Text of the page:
Experimental investigation of flows related to gas turbine combustion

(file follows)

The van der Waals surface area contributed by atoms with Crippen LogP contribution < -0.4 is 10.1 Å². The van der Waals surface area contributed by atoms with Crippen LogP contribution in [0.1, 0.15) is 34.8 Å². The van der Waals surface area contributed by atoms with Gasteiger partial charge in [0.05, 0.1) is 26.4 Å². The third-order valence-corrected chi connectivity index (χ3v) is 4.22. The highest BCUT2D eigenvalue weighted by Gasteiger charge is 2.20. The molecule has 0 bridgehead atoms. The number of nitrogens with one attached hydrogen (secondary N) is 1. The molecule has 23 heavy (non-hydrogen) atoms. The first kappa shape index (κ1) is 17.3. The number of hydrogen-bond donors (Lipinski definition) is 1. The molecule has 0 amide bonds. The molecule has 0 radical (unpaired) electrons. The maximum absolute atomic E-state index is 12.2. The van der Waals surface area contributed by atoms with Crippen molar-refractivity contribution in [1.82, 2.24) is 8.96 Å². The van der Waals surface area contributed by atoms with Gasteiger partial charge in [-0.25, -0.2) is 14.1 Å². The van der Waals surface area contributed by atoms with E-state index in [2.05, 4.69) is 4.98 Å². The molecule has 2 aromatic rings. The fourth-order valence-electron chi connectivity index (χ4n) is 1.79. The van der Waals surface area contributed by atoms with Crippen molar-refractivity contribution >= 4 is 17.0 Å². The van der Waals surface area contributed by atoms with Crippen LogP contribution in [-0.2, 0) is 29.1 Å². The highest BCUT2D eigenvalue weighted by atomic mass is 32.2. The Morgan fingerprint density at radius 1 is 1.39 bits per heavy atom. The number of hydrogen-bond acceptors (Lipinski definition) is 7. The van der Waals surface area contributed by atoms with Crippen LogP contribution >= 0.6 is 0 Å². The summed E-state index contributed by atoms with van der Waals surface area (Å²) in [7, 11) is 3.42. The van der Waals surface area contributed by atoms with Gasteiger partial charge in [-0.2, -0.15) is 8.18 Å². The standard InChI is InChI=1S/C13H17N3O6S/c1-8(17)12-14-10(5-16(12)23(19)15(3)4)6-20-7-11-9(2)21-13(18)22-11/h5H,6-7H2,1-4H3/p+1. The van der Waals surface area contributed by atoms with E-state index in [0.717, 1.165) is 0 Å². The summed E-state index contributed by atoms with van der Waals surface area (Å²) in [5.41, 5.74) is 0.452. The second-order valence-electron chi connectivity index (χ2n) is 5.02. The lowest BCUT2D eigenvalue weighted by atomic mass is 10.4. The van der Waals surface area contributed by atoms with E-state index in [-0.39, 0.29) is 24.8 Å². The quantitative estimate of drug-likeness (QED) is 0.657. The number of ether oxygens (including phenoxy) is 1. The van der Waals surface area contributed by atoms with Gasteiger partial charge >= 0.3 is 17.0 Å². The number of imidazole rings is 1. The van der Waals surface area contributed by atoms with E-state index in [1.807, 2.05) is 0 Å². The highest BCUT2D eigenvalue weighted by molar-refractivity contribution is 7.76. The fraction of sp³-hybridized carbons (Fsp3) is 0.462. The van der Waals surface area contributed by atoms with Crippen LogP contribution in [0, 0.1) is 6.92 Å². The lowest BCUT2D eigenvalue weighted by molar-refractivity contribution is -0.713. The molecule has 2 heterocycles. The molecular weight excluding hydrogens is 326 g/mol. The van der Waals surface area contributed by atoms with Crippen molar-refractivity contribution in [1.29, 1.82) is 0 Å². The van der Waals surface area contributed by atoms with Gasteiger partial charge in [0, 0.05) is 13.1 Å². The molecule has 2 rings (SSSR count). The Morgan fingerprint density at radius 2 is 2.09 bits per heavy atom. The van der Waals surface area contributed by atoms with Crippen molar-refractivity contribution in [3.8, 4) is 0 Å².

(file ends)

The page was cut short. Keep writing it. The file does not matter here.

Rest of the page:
Abstract: The notion of "global warming" has become a major public-domain concept as an environmental threat to our future on earth. Independently of the accuracy of existing prediction of combustion emissions on the climate on earth, the concept of reducing combustion emissions has been an important political driving force in imposing more and more severe restrictions on harmful emissions from combustion. To meet the high standards on environment pollution as well as for improved combustion efficiency and reducing costs of produced power, industrial gas turbines (GT) have been equipped with lean premixed combustion systems. Such lean flames operate very close to the extinction limit and are sensitive to different perturbations which may result in combustion instability. Occurrence of combustion instabilities can lead to increase of emission levels, limits the operation range of the GT and can lead to the destruction of combustor components. Further improvements in GT combustion is an active field of research and development (R&D). This thesis reflects some of the current direction of R&D of industrial GT. The thesis is based on experimental investigations of turbulent flows related to gas turbine combustion applications. The goal of the studies is to understand some of the basic mechanisms underlining these processes and thereby contribute to improve future GT designs. Part of the thesis regarding flameless combustion evaluates a novel concept for the gas turbine burner. The investigations include the effect of preheat temperature, air mass flow rate on the combustion dynamics and emissions. The influences of geometrical parameters like the combustion chamber diameter and the exhaust nozzle contraction have also been investigated. Using the OH' chemiluminescence the transition of the flamelet to the flameless (distributed reaction) regime has been documented. Outside of the flameless regime the combustion can be unstable and the combustion instability has been characterized. The thesis presents also a new approach towards flame stabilization in industrial gas turbines using the rich premixed pilot. Results at atmospheric conditions show very good flame stability and at the same time combustion emissions are kept at a very low level. The pilot's mass flow and equivalence ration, fuel mixture profile and swirl number have been identified as key parameters for burner operation and their impact on stability limits and emission levels has been documented. The rich pilot is recognized as the crucial part of the flame stabilization process. A jet in a crossflow is often used in gas turbine among other applications for injection of liquid and gaseous fuel a means for enhanced break-up and evaporation as well as quick mixing. The purpose of the investigation has been to study the mechanisms and structures that control the mixing process. The experiments employ combined PIV/LIF laser technique for simultaneous measurements of velocities and concentration within a plane. The study concerns the impact of injector shape and its orientation on the jet trajectory and the turbulent fluxes. The turbulent fluxes of the injected tracer are of special importance since the data can be used directly for assessing turbulence models for the tracer (scalar) and since such measurements are very scarce in the literature. The experimental results provide data for validation of computational tools.
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